For the most part, the current pre-season reports have not shone too much of the spotlight on a vital member of the Eels spine – Reed Mahoney. Perhaps you’re wondering whether I’ve deliberately had him flying under the radar, or maybe you’ve had the impression that he simply hasn’t done enough to feature in my reports?
It’s time to put such thoughts to rest.
I have little doubt that Reed Mahoney is on track to consolidate and build upon his reputation as a Maroons Origin contender.
And there’s a reason for that – just as there’s a reason for his ascension to the Eels top grade at such a young age in one of rugby league’s most demanding positions.
Coming into the 2018 pre-season, Reed Mahoney was on a train and trial agreement. He’d been a last minute addition to the preseason squad, but he was ready.
In 2017, he’d impressed in the Eels NYC side which reached the grand final, and he was expected to go around in the 20s team again the following year. This elevation to an NRL pre-season was his big chance which he took with both hands.
When other players finished their “extras”, Reed would still be on the field, working with a team mate, a coach or just on his own. He wanted to take his game to an NRL level and it would only come from hard work.
History now records that Reed made every post a winner over that summer, earning himself a development contract, which lead to a 2018 first grade debut, and then a deserved upgrade to a top 30 spot.
Fast forward to the 2020 preseason and for the now established Eels rake, nothing has changed.
Just as it was back in 2018, “Cash” is still the last to leave the training field after an Eels session. The precision passes or deft kicks into the corner aren’t by fluke. They happen because of his dedication to be the best he can be.
And so it was today. Long after the main group had left the field. Long after other dedicated professionals such as Moses and Gutherson had left the paddock. There was Mahoney, executing kick after kick, admonishing himself for anything that was a few metres off target.
Take note any aspiring young players. When the talented Eels number 9 finally takes that step into the Origin arena, his success will be the result of doing the hard yards. And moments like this – alone on a football field – is what can separate the good players from the stars.
Of course, before Reed hit those extras today, there was a full Eels training session. It was a mix of conditioning, four tackle touch, defence and opposed contact work.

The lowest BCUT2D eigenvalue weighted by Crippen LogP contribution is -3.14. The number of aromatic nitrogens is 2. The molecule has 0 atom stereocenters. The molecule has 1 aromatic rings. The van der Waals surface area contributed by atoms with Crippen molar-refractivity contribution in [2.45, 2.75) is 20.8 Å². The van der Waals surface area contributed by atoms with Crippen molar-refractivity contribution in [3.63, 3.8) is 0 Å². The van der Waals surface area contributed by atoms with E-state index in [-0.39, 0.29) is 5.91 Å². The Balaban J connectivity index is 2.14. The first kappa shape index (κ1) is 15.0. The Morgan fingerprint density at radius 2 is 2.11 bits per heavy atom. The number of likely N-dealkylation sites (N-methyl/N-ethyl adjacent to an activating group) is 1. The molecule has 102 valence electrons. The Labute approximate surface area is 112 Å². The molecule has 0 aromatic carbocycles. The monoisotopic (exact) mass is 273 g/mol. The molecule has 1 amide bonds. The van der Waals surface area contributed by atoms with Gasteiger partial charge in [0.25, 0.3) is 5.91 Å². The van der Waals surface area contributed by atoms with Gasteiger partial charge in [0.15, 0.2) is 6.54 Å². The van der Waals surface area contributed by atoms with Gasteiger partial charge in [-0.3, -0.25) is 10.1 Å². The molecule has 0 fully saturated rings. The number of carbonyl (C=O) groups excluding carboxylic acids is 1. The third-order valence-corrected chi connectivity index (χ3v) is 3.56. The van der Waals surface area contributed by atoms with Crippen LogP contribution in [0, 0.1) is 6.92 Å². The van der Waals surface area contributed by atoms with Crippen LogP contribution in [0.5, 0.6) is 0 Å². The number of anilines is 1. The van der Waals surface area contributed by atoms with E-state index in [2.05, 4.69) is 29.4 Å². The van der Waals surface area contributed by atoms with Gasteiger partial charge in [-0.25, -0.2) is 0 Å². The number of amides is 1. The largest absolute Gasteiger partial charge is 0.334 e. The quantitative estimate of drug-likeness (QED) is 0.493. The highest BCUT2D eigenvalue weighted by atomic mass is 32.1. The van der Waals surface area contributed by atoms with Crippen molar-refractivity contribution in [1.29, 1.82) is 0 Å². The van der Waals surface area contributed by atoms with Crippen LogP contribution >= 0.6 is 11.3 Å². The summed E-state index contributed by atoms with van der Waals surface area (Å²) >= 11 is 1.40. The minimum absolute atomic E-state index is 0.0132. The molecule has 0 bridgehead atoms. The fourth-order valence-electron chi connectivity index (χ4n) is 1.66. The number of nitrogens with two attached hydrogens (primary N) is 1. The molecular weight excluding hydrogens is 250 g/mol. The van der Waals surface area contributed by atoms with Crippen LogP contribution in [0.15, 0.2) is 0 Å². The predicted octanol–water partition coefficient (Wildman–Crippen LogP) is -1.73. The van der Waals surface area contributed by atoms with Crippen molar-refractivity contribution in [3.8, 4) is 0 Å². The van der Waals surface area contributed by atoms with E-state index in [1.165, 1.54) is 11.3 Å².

The main highlights from today’s opposed footy included:
* An early line break by Will Smith that should have resulted in a try to the Gold team. But the Blues scrambled well and Smith could not link with his supports.
* An attacking kick from the Blues which saw Fergo execute a tap back for Taka to cross the stripe
* The right side combination clicking into gear for Matto to cross just wide of the posts.
* A particularly powerful charge from Stefano that left a couple of defenders sprawled in his wake
* There was interchanging of the middle forwards between the Gold and the Blue teams. This included young guns Oregon and Stefano and continued the opportunity given for a number of forwards to press their claims for a first grade berth, and to build combinations.
The standout moment from today’s session was undoubtedly the try to Dylan Brown.
From a scrum on the right, on their own 40 metre line, the Blues shifted the ball quickly to the left. A superb pass from Brown opened up space for George Jennings on the wing to sprint down the sideline. When confronted by Will Smith in cover, George was able to link with Dylan Brown who’d trailed through in support on the inside. Brown then scampered 20 metres untouched to score.
Based on 2019’s exposed form, and the preseason thus far, the Eels are impressing with the attacking threat posed on both the left and right sides of the field. Moses and Brown are equally confident in creating plays on their own or linking up to play more expansive footy. We saw examples of each today.
By the time that the extras were completed, this morning’s session had lasted for the best part of two hours. It followed on from a briefer session on Tuesday that was equal parts conditioning and light contact opposed.
Here we go people!
The first of the Canterbury Cup trials will be held on Thursday, 6th February at Ringrose Park, kicking off at 7pm. It will be the Eels taking on Blacktown – the Sea Eagles feeder team.
* Edit Feb 3 – The trial has been moved forward to 6pm as the RM Cup trial has been cancelled.
I’m expecting to see a swag of former Eels running around for Blacktown, so it could be an interesting first hit out for 2020.
I have it on good authority that the Eels boys are champing at the bit to get stuck into some footy action.
For those who arrive early, there’ll be an RM Cup trial between Wenty and Blacktown kicking off at 5:30pm.
Images courtesy of Eels media